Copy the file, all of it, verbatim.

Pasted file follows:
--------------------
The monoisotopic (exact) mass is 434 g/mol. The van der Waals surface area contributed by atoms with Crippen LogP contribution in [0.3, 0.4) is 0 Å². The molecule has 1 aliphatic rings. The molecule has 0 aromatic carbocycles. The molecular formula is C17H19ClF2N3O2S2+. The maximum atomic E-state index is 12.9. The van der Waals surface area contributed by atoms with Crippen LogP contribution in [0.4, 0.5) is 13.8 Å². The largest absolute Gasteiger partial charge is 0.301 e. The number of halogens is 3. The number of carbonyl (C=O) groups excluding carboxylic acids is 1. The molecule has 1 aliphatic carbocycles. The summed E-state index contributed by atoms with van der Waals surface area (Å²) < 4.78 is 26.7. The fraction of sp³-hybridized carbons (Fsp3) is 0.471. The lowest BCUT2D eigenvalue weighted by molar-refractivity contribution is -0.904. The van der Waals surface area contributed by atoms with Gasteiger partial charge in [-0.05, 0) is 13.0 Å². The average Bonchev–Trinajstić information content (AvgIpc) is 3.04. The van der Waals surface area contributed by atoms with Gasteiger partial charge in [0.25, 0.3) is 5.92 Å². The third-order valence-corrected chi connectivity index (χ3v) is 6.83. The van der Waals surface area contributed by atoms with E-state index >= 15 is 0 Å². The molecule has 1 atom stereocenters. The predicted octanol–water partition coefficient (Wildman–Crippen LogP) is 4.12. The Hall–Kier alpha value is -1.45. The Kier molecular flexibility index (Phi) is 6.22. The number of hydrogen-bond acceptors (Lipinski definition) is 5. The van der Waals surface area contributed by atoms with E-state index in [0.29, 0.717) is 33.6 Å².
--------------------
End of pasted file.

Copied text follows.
The monoisotopic (exact) mass is 434 g/mol. The van der Waals surface area contributed by atoms with Crippen LogP contribution in [0.3, 0.4) is 0 Å². The molecule has 1 aliphatic rings. The molecule has 0 aromatic carbocycles. The molecular formula is C17H19ClF2N3O2S2+. The maximum atomic E-state index is 12.9. The van der Waals surface area contributed by atoms with Crippen LogP contribution in [0.4, 0.5) is 13.8 Å². The largest absolute Gasteiger partial charge is 0.301 e. The number of halogens is 3. The number of carbonyl (C=O) groups excluding carboxylic acids is 1. The molecule has 1 aliphatic carbocycles. The summed E-state index contributed by atoms with van der Waals surface area (Å²) < 4.78 is 26.7. The fraction of sp³-hybridized carbons (Fsp3) is 0.471. The lowest BCUT2D eigenvalue weighted by molar-refractivity contribution is -0.904. The van der Waals surface area contributed by atoms with Gasteiger partial charge in [-0.05, 0) is 13.0 Å². The average Bonchev–Trinajstić information content (AvgIpc) is 3.04. The van der Waals surface area contributed by atoms with Gasteiger partial charge in [0.25, 0.3) is 5.92 Å². The third-order valence-corrected chi connectivity index (χ3v) is 6.83. The van der Waals surface area contributed by atoms with E-state index >= 15 is 0 Å². The molecule has 1 atom stereocenters. The predicted octanol–water partition coefficient (Wildman–Crippen LogP) is 4.12. The Hall–Kier alpha value is -1.45. The Kier molecular flexibility index (Phi) is 6.22. The number of hydrogen-bond acceptors (Lipinski definition) is 5. The van der Waals surface area contributed by atoms with E-state index in [0.29, 0.717) is 33.6 Å².